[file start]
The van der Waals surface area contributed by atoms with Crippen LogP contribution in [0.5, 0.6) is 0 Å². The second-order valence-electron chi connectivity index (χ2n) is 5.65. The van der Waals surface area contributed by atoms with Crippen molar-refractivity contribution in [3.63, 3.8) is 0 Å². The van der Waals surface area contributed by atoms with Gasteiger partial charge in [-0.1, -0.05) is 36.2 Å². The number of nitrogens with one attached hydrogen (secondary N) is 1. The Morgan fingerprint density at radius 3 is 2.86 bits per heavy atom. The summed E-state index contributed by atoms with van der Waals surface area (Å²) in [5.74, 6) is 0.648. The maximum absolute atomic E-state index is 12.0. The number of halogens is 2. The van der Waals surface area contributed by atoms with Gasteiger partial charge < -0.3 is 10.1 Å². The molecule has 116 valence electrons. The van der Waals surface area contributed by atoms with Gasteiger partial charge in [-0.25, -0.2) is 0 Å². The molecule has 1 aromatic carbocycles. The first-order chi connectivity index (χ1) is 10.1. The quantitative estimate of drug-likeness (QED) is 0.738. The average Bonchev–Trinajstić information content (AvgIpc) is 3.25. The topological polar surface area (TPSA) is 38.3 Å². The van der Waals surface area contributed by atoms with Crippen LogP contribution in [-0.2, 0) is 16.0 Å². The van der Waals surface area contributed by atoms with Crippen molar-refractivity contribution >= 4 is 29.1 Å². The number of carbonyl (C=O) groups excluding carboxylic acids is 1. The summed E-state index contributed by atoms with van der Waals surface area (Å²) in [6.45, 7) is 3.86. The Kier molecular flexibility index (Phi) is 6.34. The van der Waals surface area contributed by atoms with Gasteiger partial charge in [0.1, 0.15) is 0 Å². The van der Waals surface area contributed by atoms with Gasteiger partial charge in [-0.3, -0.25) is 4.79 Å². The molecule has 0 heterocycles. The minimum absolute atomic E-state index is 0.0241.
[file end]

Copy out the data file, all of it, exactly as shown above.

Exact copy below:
The van der Waals surface area contributed by atoms with Crippen LogP contribution in [0.5, 0.6) is 0 Å². The second-order valence-electron chi connectivity index (χ2n) is 5.65. The van der Waals surface area contributed by atoms with Crippen molar-refractivity contribution in [3.63, 3.8) is 0 Å². The van der Waals surface area contributed by atoms with Gasteiger partial charge in [-0.1, -0.05) is 36.2 Å². The number of nitrogens with one attached hydrogen (secondary N) is 1. The Morgan fingerprint density at radius 3 is 2.86 bits per heavy atom. The summed E-state index contributed by atoms with van der Waals surface area (Å²) in [5.74, 6) is 0.648. The maximum absolute atomic E-state index is 12.0. The number of halogens is 2. The van der Waals surface area contributed by atoms with Gasteiger partial charge < -0.3 is 10.1 Å². The molecule has 116 valence electrons. The van der Waals surface area contributed by atoms with Gasteiger partial charge in [-0.25, -0.2) is 0 Å². The molecule has 1 aromatic carbocycles. The first-order chi connectivity index (χ1) is 10.1. The quantitative estimate of drug-likeness (QED) is 0.738. The average Bonchev–Trinajstić information content (AvgIpc) is 3.25. The topological polar surface area (TPSA) is 38.3 Å². The van der Waals surface area contributed by atoms with Crippen LogP contribution in [-0.2, 0) is 16.0 Å². The van der Waals surface area contributed by atoms with Crippen molar-refractivity contribution >= 4 is 29.1 Å². The number of carbonyl (C=O) groups excluding carboxylic acids is 1. The summed E-state index contributed by atoms with van der Waals surface area (Å²) in [6.45, 7) is 3.86. The Kier molecular flexibility index (Phi) is 6.34. The van der Waals surface area contributed by atoms with Gasteiger partial charge in [0.1, 0.15) is 0 Å². The van der Waals surface area contributed by atoms with Gasteiger partial charge in [-0.3, -0.25) is 4.79 Å². The molecule has 0 heterocycles. The minimum absolute atomic E-state index is 0.0241.